Your Child's Allowance: You're Giving Them Too Little Too Late

Most financial experts agree that children should be given an allowance, as it teaches money management skills very effectively…but how much should be given? And when should you start? Bankrate says:

The problem is that most parents resist giving children an allowance and, if they do, they usually give the children too little. If the allowance isn’t large enough for children to experiment with — to make mistakes with — it won’t have the learning effect you’d like it to have.

As soon as your child begins to express a sincere interest in material wants (as in, “I want that!”), it’s time for an allowance. Depending upon the child, that’s probably around the ages of 3 to 5.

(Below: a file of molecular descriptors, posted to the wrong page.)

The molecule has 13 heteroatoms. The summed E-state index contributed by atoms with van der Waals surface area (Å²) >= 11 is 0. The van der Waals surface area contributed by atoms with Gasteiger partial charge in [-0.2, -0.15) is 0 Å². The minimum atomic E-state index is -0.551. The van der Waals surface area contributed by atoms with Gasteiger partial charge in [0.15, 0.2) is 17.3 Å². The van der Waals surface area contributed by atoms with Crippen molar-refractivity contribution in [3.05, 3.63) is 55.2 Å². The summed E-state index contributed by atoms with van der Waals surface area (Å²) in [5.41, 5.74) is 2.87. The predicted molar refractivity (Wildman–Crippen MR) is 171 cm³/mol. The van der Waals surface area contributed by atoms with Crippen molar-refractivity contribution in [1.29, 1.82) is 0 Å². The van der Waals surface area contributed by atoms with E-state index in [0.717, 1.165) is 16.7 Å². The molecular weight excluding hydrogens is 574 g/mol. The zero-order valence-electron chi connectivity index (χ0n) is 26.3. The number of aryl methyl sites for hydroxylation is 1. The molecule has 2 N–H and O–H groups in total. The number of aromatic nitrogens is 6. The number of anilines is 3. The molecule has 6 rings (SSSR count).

The first mistake most parents make is starting too late. The majority of parents wait until their children are tweens (9 to 12 years old) and they miss out on the opportunity to discuss money with young children who are more apt to listen to, and take, their parent’s advice.

Bankrate suggests that you determine how large an allowance to give by the expenses the child is expected to pay for (lunches, movie tickets, school supplies, whatever.) That way, if the child doesn’t budget well enough, he or she will not have enough money left over for the weekend. If the sum is too small or too large, the lesson won’t be there. Ahh, learning. —MEGHANN MARCO

All About Your Child’s Allowance [Bankrate]